Finance Minister (FM) Nirmala Sitharaman’s budget outlay on February 1, 2020, The housing sector didn’t find much of a mention throughout Budget 2020 but is feeling positive that the income tax (IT) burden on individual tax payers have been reduced to an extent. In tandem with the overall theme of the budget, which was to help make a difference in the lives of aspirational Indians through economic development and humane approach, some progressive steps were reiterated.
Following are the key highlights to the Real Estate sector:
Five Smart Cities proposed
Five new smart cities have also been proposed. While the sites haven’t been chosen yet, they will be determined by how promising it will be as an upcoming economic corridor, how well it can revitalise the manufacturing industry and how it will be in sync with the technological and aspirational demands of Indians.
Tax holiday for developers
Affordable housing developers have cheered the tax holiday on profits of those involved in such projects. This tax holiday has been extended by a year- till March 2021, with the additional deduction of Rs 1.50 lakh offered to home buyers being extended by a year as well. “This is expected to boost the affordable housing sector as well as investor sentiments in the near future and will provide ample opportunities for the home buyers to invest,” says director, Eros Group. The continued interest in affordable housing has been welcomed by the sector.
Increased disposable income key to boost housing
Tax rates have been simplified, giving a significant amount of relief to the middle-class. As per the new tax structure, those earning between Rs 5 lakh to Rs 15 lakh annually will get to save some portion of their income. As against the existing tax rate where those earning between Rs 5-7.5 lakh lose out on 20 per cent as tax, the new tax regime will provide for a 10 per cent savings. Likewise, those earning between Rs 7.5-10 lakh per year will also get to save five per cent as the new tax slab calls for 15 per cent tax only. Those earning between Rs 10-12 lakh annually too get a significant benefit as they would be paying tax at 20 per cent as against the existing 30 per cent. For the upper middle class and those with deeper pockets, the proposed new tax structure doesn’t offer much.
It’s interesting to note that the government has decided to offer an optional tax regime, which may help some buyers save some bit to use it towards their home loan EMIs. In short, left with a slightly more money in their hand, the realty sector is hoping that fence- sitters due to lack of liquidity, may now choose to buy homes. So, while the tax simplification has no direct impact on realty, it should help consumers generate demand.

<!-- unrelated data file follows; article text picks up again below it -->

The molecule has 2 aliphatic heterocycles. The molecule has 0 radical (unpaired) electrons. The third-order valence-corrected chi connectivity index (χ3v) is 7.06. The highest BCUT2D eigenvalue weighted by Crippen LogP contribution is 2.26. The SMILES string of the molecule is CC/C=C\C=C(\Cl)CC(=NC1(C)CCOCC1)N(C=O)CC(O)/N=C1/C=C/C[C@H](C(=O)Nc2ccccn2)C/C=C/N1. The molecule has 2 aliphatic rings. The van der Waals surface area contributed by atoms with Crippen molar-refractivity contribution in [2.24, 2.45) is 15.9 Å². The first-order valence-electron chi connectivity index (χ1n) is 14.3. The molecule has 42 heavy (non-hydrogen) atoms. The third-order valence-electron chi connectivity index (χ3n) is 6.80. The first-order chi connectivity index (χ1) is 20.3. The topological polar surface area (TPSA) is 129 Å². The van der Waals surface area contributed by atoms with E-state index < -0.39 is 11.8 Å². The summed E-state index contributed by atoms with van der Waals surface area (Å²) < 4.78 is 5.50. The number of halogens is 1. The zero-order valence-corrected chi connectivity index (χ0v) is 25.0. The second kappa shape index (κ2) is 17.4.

|Taxable income slab||Existing rate||New rate|
|Rs 0-2.5 lakh||Exempt||Exempt|
|Rs 2.50-5 lakh||5%||5%|
|Rs 5-7.5 lakh||20%||10%|
|Rs 7.5-10 lakh||20%||15%|
|Rs 10-12.5 lakh||30%||20%|
|Rs 12.5-15 lakh||30%||25%|
|Rs 15 lakh and above||30%||30%|
Boost to student housing, commercial real estate and others
The realty sector could use the trickle-down benefit that may work out in terms of student housing and the hospitality industry. An allocation of Rs 2,500 crore has been announced for the tourism sector. New museums or resurrection have been proposed in Ranchi, Jhansi, Kolkata and such other locations. In short, this could help commercial realty and the hospitality industry overall, owing to which, new formats such as short-term stays will also prosper.
Another announcement that has the potential to gear up the residential housing sector is the ‘Study in India’ programme. Ind-SAT exams may be held in Asian and African countries. This may give a fillip to the student-housing business that has generated interest among developers and investors in India lately.
Warehousing has also received a significant boost. The government is determined to create more warehouses in line with the regulatory body and provide them with a viability gap funding at block and taluk levels on a public-private partnership (PPP) model. Of late, there has been an increasing interest in this segment within the industrial and logistics sector.
Indirect benefits of infrastructure
Infrastructure development enhances connectivity and has been a top determinant in deciding the pattern of residential and commercial investment. Infra-led growth in these segments is obvious given that large scale projects such as the Delhi-Mumbai expressway, the Bengaluru-Chennai expressway, Bengaluru Suburban Transportation Project and work on the100 new airports are underway. In her budget speech, FM Sitharaman said, “A huge employment opportunity exists for India’s youth in the construction segment.” Those within the industry have a big role to play. “This translates that developers are also job-creators and hence the sector has the dual responsibility of generating jobs and working in sync with the pulse of a homebuyer looking at newer avenues and corridors to invest in,” says a Noida-based broker.
The National Infrastructure Pipeline (NIP) which has a total outlay of Rs 102 lakh crore is also an opportunity for the housing sector.
President CREDAI National says “Budget 2020 hasn’t been encouraging for the Indian real estate sector, which needs immediate government attention. No sector specific measures were announced for real estate and as an industry we expected bolder steps from the government to revive the ailing sector such as providing more liquidity for the sector, one-time restructuring of loans and tax deductions on home loans to give impetus to buyer sentiment.”